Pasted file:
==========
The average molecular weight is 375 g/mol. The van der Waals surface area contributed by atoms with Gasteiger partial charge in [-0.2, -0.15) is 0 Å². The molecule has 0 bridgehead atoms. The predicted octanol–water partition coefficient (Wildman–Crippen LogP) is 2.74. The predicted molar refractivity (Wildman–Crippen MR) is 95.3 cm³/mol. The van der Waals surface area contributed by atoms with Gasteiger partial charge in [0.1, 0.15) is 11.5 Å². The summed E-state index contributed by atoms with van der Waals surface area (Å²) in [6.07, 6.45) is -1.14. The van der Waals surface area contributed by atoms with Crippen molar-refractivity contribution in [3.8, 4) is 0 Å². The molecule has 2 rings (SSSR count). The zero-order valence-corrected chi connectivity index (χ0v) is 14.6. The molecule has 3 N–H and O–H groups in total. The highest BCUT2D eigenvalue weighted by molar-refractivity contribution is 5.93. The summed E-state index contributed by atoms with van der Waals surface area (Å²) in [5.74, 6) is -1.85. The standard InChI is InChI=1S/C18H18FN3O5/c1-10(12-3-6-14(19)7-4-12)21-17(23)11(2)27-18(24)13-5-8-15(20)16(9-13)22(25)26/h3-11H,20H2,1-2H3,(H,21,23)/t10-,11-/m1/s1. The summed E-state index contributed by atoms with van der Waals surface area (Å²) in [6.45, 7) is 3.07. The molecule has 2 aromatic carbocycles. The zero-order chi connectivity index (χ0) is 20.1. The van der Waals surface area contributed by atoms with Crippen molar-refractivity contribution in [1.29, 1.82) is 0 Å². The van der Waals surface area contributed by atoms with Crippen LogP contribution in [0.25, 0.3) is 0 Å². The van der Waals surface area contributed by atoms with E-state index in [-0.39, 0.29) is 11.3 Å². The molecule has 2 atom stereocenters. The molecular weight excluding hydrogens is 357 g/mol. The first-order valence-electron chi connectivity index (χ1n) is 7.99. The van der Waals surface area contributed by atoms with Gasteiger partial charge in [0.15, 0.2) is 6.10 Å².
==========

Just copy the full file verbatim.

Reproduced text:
The average molecular weight is 375 g/mol. The van der Waals surface area contributed by atoms with Gasteiger partial charge in [-0.2, -0.15) is 0 Å². The molecule has 0 bridgehead atoms. The predicted octanol–water partition coefficient (Wildman–Crippen LogP) is 2.74. The predicted molar refractivity (Wildman–Crippen MR) is 95.3 cm³/mol. The van der Waals surface area contributed by atoms with Gasteiger partial charge in [0.1, 0.15) is 11.5 Å². The summed E-state index contributed by atoms with van der Waals surface area (Å²) in [6.07, 6.45) is -1.14. The van der Waals surface area contributed by atoms with Crippen molar-refractivity contribution in [3.8, 4) is 0 Å². The molecule has 2 rings (SSSR count). The zero-order valence-corrected chi connectivity index (χ0v) is 14.6. The molecule has 3 N–H and O–H groups in total. The highest BCUT2D eigenvalue weighted by molar-refractivity contribution is 5.93. The summed E-state index contributed by atoms with van der Waals surface area (Å²) in [5.74, 6) is -1.85. The standard InChI is InChI=1S/C18H18FN3O5/c1-10(12-3-6-14(19)7-4-12)21-17(23)11(2)27-18(24)13-5-8-15(20)16(9-13)22(25)26/h3-11H,20H2,1-2H3,(H,21,23)/t10-,11-/m1/s1. The summed E-state index contributed by atoms with van der Waals surface area (Å²) in [6.45, 7) is 3.07. The molecule has 2 aromatic carbocycles. The zero-order chi connectivity index (χ0) is 20.1. The van der Waals surface area contributed by atoms with Crippen molar-refractivity contribution in [1.29, 1.82) is 0 Å². The van der Waals surface area contributed by atoms with Crippen LogP contribution in [0.25, 0.3) is 0 Å². The van der Waals surface area contributed by atoms with E-state index in [-0.39, 0.29) is 11.3 Å². The molecule has 2 atom stereocenters. The molecular weight excluding hydrogens is 357 g/mol. The first-order valence-electron chi connectivity index (χ1n) is 7.99. The van der Waals surface area contributed by atoms with Gasteiger partial charge in [0.15, 0.2) is 6.10 Å².